Servicemembers Legal Defense Network (SLDN): Organization Representing Military Personnel Urges Caution to Service Members Seeking Gay Marriage

FOR IMMEDIATE RELEASE
May 21, 2008
2:10 PM

CONTACT: Servicemembers Legal Defense Network (SLDN)
Victor Maldonado, Senior Communications Associate, SLDN
(202) 328-3244, ext. 123 (202) 797-1635
vmaldonado@sldn.org

 
Organization Representing Military Personnel Urges Caution to Service Members Seeking Gay Marriage
 
WASHINGTON, DC - May 21 - In a 4-3 decision the California State Supreme Court last Thursday ruled that same-sex couples have the same fundamental right to marry as heterosexual couples under the California State Constitution. The court’s ruling strikes down Proposition 22, a voter initiative passed in 2000 which sought to limit marriage to only between a man and woman. Servicememebers Legal Defense Network (SLDN), a national, non-profit legal services, watchdog and policy organization dedicated to repealing "Don't Ask, Don't Tell," cautioned members of the military that despite the court’s ruling, the “Don’t Ask, Don’t Tell” law prohibits service members from legally recognizing same-sex relationships.

“The California Supreme Court should be applauded for its decision extending rights to same-sex families. It is heartening to see further recognition of our fundamental right to enter into legal relationships. Unfortunately, our celebration is tempered by the reality that lesbian, gay and bisexual military personnel cannot take advantage of these opportunities without risking their careers,” said SLDN executive director Aubrey Sarvis. “’Don’t Ask, Don’t Tell’ jeopardizes the livelihood of any service member who seeks to enter into a civil union, domestic partnership or marriage.”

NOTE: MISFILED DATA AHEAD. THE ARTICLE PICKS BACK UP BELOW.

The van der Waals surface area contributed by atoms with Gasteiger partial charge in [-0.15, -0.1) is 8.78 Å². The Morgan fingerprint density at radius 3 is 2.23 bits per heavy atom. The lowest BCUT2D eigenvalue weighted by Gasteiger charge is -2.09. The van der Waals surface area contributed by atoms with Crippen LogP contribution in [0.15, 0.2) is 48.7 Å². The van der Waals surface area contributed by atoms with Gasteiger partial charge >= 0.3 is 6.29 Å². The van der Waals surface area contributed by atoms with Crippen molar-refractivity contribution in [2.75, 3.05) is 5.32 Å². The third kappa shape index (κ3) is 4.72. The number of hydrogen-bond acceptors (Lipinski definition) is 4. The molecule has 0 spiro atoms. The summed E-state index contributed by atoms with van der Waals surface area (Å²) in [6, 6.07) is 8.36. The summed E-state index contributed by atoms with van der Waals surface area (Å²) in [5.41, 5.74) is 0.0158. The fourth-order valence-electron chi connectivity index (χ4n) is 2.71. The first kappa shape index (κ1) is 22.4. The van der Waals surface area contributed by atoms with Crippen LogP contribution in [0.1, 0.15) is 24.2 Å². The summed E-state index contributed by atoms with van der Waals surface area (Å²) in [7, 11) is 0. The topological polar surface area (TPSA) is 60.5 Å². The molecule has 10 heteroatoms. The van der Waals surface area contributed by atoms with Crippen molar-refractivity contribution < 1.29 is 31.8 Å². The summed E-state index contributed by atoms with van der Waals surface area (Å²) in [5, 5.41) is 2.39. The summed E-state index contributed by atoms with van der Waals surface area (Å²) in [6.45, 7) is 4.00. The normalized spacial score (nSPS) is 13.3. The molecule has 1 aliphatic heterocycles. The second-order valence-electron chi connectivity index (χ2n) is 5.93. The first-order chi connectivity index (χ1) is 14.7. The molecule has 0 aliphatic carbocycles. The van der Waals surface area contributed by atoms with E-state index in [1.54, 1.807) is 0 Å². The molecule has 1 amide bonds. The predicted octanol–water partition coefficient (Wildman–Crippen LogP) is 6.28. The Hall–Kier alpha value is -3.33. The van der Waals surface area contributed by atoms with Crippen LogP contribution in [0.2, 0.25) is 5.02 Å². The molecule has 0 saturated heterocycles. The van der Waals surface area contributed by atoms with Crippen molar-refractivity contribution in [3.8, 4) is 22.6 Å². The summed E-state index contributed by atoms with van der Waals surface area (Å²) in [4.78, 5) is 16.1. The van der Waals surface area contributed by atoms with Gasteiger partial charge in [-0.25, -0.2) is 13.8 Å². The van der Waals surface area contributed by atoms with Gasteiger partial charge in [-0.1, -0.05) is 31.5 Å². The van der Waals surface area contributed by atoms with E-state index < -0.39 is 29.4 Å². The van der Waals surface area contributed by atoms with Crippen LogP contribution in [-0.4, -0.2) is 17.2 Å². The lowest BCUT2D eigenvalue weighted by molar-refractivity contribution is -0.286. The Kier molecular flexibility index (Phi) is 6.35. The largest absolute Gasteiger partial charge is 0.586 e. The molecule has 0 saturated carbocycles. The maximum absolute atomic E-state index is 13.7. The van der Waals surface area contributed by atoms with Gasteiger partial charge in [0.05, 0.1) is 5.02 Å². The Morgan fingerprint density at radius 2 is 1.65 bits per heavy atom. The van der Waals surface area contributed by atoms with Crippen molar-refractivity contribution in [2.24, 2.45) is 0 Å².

While California and Massachusetts are the only two states where same-sex marriages are permitted, several other states and the District of Columbia provide other types of recognition for same-sex relationships, conferring legal rights and benefits similar to marriage. “Don’t Ask, Don’t Tell,” however, prohibits service personnel from entering into “marriage or attempted marriage,” and service members who do so face dismissal under the law.

“Before my husband and I decided marry in Massachusetts, I had to sit down and ask myself which is more important, love and marriage or my career in the U.S. Army,” said retired Army Staff Sergeant Jeffrey Schmalz. “So I left the Army, and took with me my twenty-five years of experience, so that I could get married and start a family. It is a choice I never thought I would have to make and a choice that no American patriot should ever have to make.”

While the California Supreme court ruling asserts, “an individual’s sexual orientation — does not constitute a legitimate basis upon which to deny or withhold legal rights,” the federal "Don't Ask, Don't Tell,” law states that a service member “shall be separated from the armed forces” if “the member has married or attempted to marry a person known to be of the same biological sex.”

“The marriage decision in California highlights the cruel choice placed before gay service members: service to country or recognition of family,” continued Sarvis. “Congress must repeal ‘Don’t Ask, Don’t Tell’ because no American who wears the uniform should have to make that choice.”

To learn more about “Don’t Ask, Don’t Tell” and same-sex marriage please visit www.sldn.org.

Servicemembers Legal Defense Network is a national, non-profit legal services, watchdog and policy organization dedicated to ending discrimination against and harassment of military personnel affected by 'Don't Ask, Don't Tell' and related forms of intolerance. For more information, visit www.sldn.org.

###